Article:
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4 Reasons We Should Think Before Acting Rashly on Migrant Crisis

I have watched the unfolding refugee crisis with horror. Who could not be moved by the sight of families risking their children’s lives in rickety boats and on rafts designed for leisure and not for escape routes on rough waters?

The picture of little Aylan Kurdi in blue shorts and red shirt dead on the beach left us all speechless.

As a student of Jewish history, I find the image of suffering innocents desperate for refuge stinging. Years ago I began my exploration into the Holocaust by studying the American response. I was appalled by the deep-seated hostility American officials and bureaucrats showed toward Jewish immigrants. They erected, in the words of historian David Wyman, “paper walls” to keep out the foreigners. Jews were turned away simply and solely because they were Jews, even when that meant they would be sent to concentration camps. Seeing Aylan’s lifeless body washed up on a beach, who among us does not wonder: Is history repeating itself?

Everywhere I go, this plagues people. I have listened to friends and acquaintances, from the well informed to those who intentionally avoid the news — whether at my gym, at dinner tables or in departmental meetings — ask: “What do I do to help?” Deeply caring people declare, “The failure to help them is a reflection on the failure of Western society.” I have found myself remaining strangely and uncharacteristically silent.

I am beset by four sets of unanswered questions that require nuanced responses. For some, the very thought of hesitating to act while working through questions in the face of traumatized children is to be hard hearted. Act now, they say, and question later. Yet the decisions that are being made now have tremendous long-term implications. With deep and abiding respect for the dead, there is still much to be learned. We need to go beyond the emotional response to desperate images and grapple with the social, political and moral implications inherent in our response.

  • Are these migrants fleeing for their lives, or are they trying to find a better economic and social future for their families? Some are coming because of intolerable and swiftly deteriorating security conditions; others may well see a strategic opening. We must be vigilant about humanitarian issues and more wary of an unquestioning open-door policy.

I say this well aware of the fact that both my parents came to this country in search of a better economic future. But they were immigrants who moved here as part of an articulated immigration process; they did not uproot themselves and make their way across the border.

Maybe we have to differentiate between those who are fleeing a poor country and those who are fleeing a war zone like Syria.

  • How will this influx of people change the face of Europe? Will they prove willing to be integrated into European society? And conversely, is Europe willing to do what is necessary to integrate them?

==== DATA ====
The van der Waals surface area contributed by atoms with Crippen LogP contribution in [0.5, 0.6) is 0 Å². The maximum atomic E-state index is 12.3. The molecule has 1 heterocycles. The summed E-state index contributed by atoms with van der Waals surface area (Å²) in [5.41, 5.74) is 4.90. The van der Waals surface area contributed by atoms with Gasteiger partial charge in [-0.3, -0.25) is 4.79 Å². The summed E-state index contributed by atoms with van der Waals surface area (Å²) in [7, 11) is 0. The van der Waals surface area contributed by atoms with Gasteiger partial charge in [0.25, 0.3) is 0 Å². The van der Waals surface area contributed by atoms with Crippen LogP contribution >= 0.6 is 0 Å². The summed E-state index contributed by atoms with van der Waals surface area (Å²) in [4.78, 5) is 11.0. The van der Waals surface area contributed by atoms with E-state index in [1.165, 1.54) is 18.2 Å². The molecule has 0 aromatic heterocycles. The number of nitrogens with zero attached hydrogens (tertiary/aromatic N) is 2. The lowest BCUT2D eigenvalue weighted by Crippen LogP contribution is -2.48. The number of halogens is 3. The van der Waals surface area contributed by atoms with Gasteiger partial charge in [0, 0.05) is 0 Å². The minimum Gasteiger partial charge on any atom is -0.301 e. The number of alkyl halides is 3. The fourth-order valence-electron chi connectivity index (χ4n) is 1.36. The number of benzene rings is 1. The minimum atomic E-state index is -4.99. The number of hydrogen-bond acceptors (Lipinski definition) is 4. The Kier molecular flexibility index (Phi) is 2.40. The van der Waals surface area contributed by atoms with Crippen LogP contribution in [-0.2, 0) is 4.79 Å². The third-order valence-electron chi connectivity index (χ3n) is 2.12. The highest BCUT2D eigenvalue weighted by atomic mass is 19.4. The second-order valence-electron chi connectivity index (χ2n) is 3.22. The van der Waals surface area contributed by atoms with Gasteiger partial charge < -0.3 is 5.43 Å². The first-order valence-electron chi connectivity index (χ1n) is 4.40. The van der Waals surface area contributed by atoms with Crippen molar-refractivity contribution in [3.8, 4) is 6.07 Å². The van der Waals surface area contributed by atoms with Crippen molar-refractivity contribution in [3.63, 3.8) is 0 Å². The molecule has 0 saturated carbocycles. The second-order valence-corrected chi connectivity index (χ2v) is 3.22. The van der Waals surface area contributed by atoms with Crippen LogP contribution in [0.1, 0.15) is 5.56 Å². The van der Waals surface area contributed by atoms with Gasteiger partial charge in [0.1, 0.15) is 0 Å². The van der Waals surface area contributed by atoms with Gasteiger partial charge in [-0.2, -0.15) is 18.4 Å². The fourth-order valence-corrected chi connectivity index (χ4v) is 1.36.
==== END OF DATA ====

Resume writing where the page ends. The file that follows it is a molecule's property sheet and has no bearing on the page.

I do not care if they do not become aficionados of European art and culture. That is not sacrosanct. What I care deeply about is the extent to which these new immigrants will commit to democratic principles and to the messiness of a democracy.

Will they prove able to accept that democracy entails the willingness to have one’s most basic belief challenged? Do they understand that the freedoms of speech and expression have no “but” associated with them? Will an influx lead to a powerful right-wing nationalist backlash? And if so, how can that be addressed and prevented?

  • And why, for that matter, have so many Muslim countries shut their doors to them? While huge numbers of those fleeing Syria have found refuge in Lebanon, Jordan and Turkey, what of the oil-rich Gulf States? They have welcomed none.

Muslims are asking the same question.

  • What about Israel? In a rare personal turn, I find myself almost agreeing with Prime Minister Benjamin Netanyahu’s decision not to accept any refugees. Israel has given extensive medical aid to Syrians caught in the bloody civil war. Many of them, while grateful, hide the fact that Israel helped them, and they do so because of the open hostility Syria’s citizens feel toward Israel.

How, then, is Israel to open its doors to Syrian refugees? How does Israel check fleeing crowds for associations with extremist groups bent on Israel’s harm? Yet might it not have been possible to symbolically accept a few thousand who were properly and thoroughly vetted? Wouldn’t this send a message about Israel’s commitment to Jewish values?

If you detect ambivalence and struggle in my questions, you are right. I, like many of you, am trying to discern what is happening here. Even as I do, I wonder whether my compassion has been derailed by my skepticism or my logic has been derailed by my compassion.

Nonetheless, even as I donate to a refugee assistance fund I am asking these questions. When people are drowning and babies are suffering, the time to deliberate and search for answers may well be a luxury. I understand. However, we cannot afford to respond without also thinking about the broader implications of our actions.

Deborah Lipstadt is the Dorot Professor of Modern Jewish History and Holocaust Studies at Emory University, and a contributing editor at the Forward.


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